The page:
Originally appearing at endtheneglect.org
From an ancient Latin poem comes the relatively simple concept — deliver the deadly blow within a Trojan horse. The Greeks used it to end the war against Troy after ten long years. In science it’s one of the new and unique ways scientists are coming up with to fight diseases in man. To fight the disease before it gets into the host — in the animals that transmit and spread such diseases. The goal to eliminate the disease within the fly by using something common to the fly — the bacteria that lies within. It’s a common theme that is gaining popularity. In science we call it paratransgenesis. A strategy that relies on weaponizing the simple bacteria that live inside the flies that transmit parasites.
New open access research published in BioMed Central’s Microbial Cell Factories uses such a trojan horse paratransgenesis technique that represents a new way researchers are looking to fight African sleeping sickness.
The same way there are bacteria within our gut and digestive system — aiding our digestion, providing the nutrients that we are unable to synthesize ourselves, and generally contributing to our being — the tsetse fly also contains bacteria (bacterial endosymbiont). Sodalis glossinidius is one such bacteria.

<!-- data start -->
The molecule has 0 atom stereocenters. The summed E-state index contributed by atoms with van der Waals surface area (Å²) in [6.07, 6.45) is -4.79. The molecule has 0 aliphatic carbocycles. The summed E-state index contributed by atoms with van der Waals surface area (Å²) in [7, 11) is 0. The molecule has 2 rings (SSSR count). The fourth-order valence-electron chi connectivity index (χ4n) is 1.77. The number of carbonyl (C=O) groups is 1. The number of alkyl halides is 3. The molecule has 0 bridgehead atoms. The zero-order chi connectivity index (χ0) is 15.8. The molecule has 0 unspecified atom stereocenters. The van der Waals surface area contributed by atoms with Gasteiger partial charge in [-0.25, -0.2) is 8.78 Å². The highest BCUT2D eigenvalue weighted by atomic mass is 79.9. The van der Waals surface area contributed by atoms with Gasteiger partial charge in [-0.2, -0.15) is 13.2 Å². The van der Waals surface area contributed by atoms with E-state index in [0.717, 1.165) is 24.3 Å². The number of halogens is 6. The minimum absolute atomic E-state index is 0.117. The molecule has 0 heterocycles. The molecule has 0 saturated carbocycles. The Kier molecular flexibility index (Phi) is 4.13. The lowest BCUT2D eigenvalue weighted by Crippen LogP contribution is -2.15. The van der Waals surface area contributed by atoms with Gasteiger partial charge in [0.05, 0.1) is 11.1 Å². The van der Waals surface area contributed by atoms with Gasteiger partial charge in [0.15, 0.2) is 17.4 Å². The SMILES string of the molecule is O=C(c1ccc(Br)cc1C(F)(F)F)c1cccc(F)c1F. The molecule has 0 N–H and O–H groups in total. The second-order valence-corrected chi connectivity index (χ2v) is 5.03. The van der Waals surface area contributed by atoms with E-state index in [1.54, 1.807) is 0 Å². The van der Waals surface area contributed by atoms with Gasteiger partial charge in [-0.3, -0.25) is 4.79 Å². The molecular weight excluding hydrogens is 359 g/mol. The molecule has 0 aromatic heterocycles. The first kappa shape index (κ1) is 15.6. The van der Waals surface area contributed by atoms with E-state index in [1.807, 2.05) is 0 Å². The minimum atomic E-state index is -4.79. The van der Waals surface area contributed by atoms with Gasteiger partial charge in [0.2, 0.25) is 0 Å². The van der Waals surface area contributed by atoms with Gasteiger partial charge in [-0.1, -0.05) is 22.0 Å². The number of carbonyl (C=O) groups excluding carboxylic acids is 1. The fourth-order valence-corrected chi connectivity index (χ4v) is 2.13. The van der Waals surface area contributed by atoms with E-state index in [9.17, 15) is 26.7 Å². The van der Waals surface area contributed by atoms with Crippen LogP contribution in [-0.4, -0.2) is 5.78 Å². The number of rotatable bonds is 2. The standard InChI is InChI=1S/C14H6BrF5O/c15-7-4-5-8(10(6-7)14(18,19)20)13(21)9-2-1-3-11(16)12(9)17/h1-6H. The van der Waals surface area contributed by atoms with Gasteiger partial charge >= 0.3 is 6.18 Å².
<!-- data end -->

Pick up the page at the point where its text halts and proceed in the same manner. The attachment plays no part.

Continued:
The bacterial endosymbiont of the tsetse fly can be found in many places within the tsetse fly. Both inter- and intracellularly in the fly midgut, muscle, fat body, milk glands, and salivary glands. They can be found everywhere in the fly, but more importantly, everywhere that counts — everywhere the trypanosome invades. That seems to be the great advantage of using this bacteria as a delivery mechanism.
With this bacteria, which naturally lives in the tsetse fly, the researchers working in Belgium have been able to turn the bacteria against the trypanosome. They modified the bacteria’s genome to secrete a single domain antibody. These antibodies, which bind to the surface of the parasite, are the first stage in producing targeted nanobodies which could kill, or block, trypanosome development.
The technique proved tricky, and a delicate one to get right. The most important factor was that the growth of the mutated bacteria was unaltered, increasing their chances of survival within the fly, and meaning the trypanosome had less of a chance to overcome the attack.
Such a technique has already been done for other diseases of note — dengue, malaria, and Chagas disease. More and more, the foundation is being laid for a new kind of disease prevention strategy.
Coutinho-Abreu, I., Zhu, K., & Ramalho-Ortigao, M. (2010). Transgenesis and paratransgenesis to control insect-borne diseases: Current status and future challenges Parasitology International, 59 (1), 1-8 DOI: 10.1016/j.parint.2009.10.002
De Vooght, L., Caljon, G., Stijlemans, B., De Beatselier, P., Coosemans, M., & Van Den Abbeele, J. (2012). Expression and extracellular release of a functional anti-trypanosome Nanobody(R) in Sodalis glossinidius, a bacterial symbiont of the tsetse fly Microbial Cell Factories, 11 (1) DOI: 10.1186/1475-2859-11-23
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